The function of the urns is described in Chapter V of the Constitution, which also speaks of a plate to be placed on top of the first urn. Every cardinal, in fact, must "place his ballot on the plate, with which he drops it into the receptacle beneath." The second urn will be used only in the case of the presence in the Conclave of cardinals impeded by illness from leaving their rooms and the third urn will be used to gather the ballots after the scrutiny, before they are burned to produce the traditional smoke announcing to the faithful gathered in St. Peter's Square either the non-election (black smoke) or the election (white smoke) of the new Pontiff.
The urns are the work of the Italian sculptor Cecco Bonanotte, already known for the new entrance doors of the Vatican Museums that were inaugurated on the occasion of the Jubilee Year 2000. They are made of silver and gilded bronze and their iconography is linked to two fundamental symbols: the first is that of the Good Shepherd and the second of charity. The symbols chosen by the artist for the three urns—a shepherd and his sheep along with more subtle birds, grapes, and ears of grain—are united in a simple and direct way to the meaning that the person of the Pope has in the Church: the shepherd, indeed the Good Shepherd who, in the name of Christ, has the duty of "confirming his brothers" (Luke 22:31) in the faith.
The symbolism of the Good Shepherd, however, also underlines the style of exercising this primacy, which is indissolubly linked to charity. This idea is clearly expressed in the Gospel of John (21:15-25) where "feeding" the flock is joined inseparably to loving care: "Simon of John, do you love me?..." Peter tells him: "Lord, you know everything, you know that I love you: "Feed my lambs." The relationship of love between Jesus and Peter, and as a consequence between the Pope and the Church, is emphasized in the other symbols used to decorate the urns: the birds, grapes, and the ears of grain. Eucharistic bread and wine, which are Christ, accentuate the idea of charity underlined by the sharing of this very bread and the chalice.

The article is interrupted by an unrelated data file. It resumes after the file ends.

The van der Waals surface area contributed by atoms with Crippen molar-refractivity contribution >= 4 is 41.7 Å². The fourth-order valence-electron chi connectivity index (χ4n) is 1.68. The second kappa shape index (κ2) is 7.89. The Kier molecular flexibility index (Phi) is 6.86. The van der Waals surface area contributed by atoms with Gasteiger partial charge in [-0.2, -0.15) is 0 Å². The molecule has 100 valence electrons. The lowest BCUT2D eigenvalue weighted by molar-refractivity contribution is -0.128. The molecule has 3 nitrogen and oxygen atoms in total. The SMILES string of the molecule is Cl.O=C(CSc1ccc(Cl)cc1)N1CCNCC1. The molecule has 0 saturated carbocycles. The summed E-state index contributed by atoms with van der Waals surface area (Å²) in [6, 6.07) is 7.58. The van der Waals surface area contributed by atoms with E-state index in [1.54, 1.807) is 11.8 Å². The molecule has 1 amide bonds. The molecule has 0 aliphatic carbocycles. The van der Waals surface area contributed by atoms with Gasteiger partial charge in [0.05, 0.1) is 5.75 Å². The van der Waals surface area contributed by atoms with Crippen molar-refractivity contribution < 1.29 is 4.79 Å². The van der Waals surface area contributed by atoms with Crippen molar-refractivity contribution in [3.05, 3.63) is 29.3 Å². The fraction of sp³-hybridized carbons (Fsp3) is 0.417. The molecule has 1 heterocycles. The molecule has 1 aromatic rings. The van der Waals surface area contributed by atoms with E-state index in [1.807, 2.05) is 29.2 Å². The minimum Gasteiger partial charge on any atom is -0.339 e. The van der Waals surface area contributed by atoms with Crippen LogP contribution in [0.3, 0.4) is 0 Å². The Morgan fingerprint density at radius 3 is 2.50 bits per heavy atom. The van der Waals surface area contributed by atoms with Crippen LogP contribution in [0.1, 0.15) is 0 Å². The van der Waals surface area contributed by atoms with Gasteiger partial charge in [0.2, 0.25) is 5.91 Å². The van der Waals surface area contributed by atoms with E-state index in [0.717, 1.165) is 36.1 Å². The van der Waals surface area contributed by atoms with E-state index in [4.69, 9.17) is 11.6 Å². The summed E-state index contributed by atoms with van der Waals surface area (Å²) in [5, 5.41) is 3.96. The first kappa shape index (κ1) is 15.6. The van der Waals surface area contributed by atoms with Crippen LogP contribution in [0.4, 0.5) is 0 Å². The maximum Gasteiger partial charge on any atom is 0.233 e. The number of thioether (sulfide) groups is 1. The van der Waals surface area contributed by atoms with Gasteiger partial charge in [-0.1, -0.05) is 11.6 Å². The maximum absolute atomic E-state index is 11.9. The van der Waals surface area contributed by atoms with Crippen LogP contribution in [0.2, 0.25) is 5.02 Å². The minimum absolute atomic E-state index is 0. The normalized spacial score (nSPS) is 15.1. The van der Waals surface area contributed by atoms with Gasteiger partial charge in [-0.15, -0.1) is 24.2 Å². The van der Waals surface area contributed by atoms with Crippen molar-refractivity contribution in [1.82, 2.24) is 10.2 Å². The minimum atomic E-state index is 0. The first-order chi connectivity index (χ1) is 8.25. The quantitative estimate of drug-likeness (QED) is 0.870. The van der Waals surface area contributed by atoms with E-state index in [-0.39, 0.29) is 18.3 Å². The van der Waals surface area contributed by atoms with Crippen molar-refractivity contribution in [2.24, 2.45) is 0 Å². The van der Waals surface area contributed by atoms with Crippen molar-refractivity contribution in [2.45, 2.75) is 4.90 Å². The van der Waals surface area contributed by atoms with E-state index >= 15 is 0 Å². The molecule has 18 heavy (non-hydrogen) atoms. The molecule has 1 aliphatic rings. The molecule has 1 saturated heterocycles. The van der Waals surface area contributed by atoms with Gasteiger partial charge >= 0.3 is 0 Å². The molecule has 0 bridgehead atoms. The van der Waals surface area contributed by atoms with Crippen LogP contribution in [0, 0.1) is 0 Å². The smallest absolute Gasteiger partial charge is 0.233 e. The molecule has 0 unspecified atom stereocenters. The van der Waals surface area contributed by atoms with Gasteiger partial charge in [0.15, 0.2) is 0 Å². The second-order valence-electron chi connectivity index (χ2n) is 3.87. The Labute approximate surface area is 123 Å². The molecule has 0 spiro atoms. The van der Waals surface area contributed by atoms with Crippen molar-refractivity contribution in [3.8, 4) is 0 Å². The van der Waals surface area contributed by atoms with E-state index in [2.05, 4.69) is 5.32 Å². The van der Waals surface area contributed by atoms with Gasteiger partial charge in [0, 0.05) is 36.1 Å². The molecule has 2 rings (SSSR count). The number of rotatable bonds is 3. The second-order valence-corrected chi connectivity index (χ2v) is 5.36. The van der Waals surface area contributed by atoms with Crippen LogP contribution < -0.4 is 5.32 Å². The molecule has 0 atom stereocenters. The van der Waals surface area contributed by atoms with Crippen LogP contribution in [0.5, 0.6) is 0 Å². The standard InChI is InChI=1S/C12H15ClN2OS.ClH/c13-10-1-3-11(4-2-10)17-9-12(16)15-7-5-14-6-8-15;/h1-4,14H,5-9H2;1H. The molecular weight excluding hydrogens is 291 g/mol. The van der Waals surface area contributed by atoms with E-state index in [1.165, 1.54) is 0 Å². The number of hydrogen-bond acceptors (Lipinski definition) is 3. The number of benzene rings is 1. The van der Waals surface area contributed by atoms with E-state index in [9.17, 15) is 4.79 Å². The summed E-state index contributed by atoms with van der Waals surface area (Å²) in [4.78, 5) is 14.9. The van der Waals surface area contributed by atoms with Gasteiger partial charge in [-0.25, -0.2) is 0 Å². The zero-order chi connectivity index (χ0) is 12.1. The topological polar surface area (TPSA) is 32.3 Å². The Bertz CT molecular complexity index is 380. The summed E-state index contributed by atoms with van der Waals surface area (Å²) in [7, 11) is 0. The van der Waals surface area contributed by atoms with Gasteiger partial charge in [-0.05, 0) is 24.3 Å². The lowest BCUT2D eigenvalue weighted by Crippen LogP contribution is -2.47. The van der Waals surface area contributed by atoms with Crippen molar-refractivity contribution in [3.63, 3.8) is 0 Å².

Islamists try to lynch Fr Paul Isaac, an Egyptian Coptic Orthodox priest, and his assistant. Although the incident occurred on 3 February, it was only reported last night. This is the third attack against the country's Christian community. The Libyan government condemns the attack, calling it an attack against Islam.